GROSS: What has the U.S. been doing to try to stop gun running from the U.S. to Mexico?

Mr. GRIMALDI: They've beefed up enforcement and opened offices along the borders. They've increased inspections at gun stores to make sure that the gun dealers are actually selling guns to legal buyers.

Part of the problem that you see in guns going to Mexico is straw purchases. That's where someone who's a legal buyer is buying a gun for someone who's an illegal buyer or prohibited buyer. Those straw purchases really put the gun stores in the front lines of defending or preventing this flow of guns to Mexico. Basically, private operators of stores are our main line of defense.

GROSS: You mean because they should be screening who gets the gun and who doesn't?

Mr. GRIMALDI: They essentially are the main screeners. As required under federal law, you have to be the actual buyer of the gun. You can't be purchasing it on behalf of another person. You can't be a felon or someone legally insane or under the influence of drugs, and there's several other requirements.

They also have to submit to a national background check that's done pretty much instantaneously by the gun dealer. And as we found in some of the cases where there's gun running to Mexico, some of the buyers are actually doing it for prohibited purchasers who are then taking them across the border.

GROSS: There are many reasons why it's difficult to trace where the American guns that end up in Mexico actually originated. One of the problems comes from the National Tracing Center itself, and this is the tracing center that handles what?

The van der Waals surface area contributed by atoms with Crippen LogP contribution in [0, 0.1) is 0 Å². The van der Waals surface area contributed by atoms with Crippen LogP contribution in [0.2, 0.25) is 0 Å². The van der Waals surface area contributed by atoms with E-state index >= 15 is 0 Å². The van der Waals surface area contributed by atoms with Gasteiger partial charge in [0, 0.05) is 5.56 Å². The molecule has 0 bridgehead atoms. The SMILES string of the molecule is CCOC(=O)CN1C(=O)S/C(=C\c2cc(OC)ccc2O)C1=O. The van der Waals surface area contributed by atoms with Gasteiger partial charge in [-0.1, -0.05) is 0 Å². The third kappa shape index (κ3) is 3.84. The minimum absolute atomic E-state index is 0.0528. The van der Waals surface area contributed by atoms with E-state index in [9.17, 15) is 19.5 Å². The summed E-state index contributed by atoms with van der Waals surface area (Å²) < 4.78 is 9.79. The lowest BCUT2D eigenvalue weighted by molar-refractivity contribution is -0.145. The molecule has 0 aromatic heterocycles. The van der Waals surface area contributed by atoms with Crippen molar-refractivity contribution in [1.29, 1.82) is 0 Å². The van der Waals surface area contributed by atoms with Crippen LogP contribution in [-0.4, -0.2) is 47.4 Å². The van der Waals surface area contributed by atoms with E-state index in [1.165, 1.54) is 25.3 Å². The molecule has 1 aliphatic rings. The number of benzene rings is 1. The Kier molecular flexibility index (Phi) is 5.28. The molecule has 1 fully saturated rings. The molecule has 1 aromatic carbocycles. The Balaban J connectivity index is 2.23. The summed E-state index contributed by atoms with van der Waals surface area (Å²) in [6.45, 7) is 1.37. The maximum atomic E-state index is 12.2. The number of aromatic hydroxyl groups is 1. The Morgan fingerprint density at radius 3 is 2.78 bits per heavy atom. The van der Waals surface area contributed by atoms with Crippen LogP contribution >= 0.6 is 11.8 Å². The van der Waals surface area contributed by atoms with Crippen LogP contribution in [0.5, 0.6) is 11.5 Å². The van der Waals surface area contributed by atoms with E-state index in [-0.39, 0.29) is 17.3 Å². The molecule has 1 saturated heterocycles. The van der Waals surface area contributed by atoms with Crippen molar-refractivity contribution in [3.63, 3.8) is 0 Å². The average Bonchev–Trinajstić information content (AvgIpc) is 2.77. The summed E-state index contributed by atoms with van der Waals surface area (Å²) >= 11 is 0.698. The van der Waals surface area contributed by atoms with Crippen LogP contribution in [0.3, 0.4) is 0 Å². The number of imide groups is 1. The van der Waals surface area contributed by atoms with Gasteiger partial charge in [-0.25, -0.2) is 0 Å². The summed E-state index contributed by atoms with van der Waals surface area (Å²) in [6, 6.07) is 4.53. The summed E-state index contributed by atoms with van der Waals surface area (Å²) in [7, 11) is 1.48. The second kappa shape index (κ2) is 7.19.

Mr. GRIMALDI: Hundreds of thousands, over the years, of traces.

GROSS: For the Bureau of Alcohol, Tobacco and Firearms.

Mr. GRIMALDI: Alcohol, tobacco and firearms.

GROSS: Okay, so what are the problems that the tracing center has?

Mr. GRIMALDI: The tracing center is required to follow laborious and very complicated regulations that have been put out over the years, largely put in place because of the Second Amendment and at the insistence of the National Rifle Association.

Essentially, the ATF cannot have a computerized database of people who own guns in the United States. The NRA opposes any registration, any registry of guns to be kept by the government. And as a result, the ATF essentially has to trace every gun in a crime gun trace by hand.

GROSS: So you're talking about literally paperwork.

Mr. GRIMALDI: It's literally paperwork or phone calls. There may be some computers that are involved, but there's a prohibition on, frankly, these computers communicating with each other and creating a national registration. That's been banned by federal law since 1978.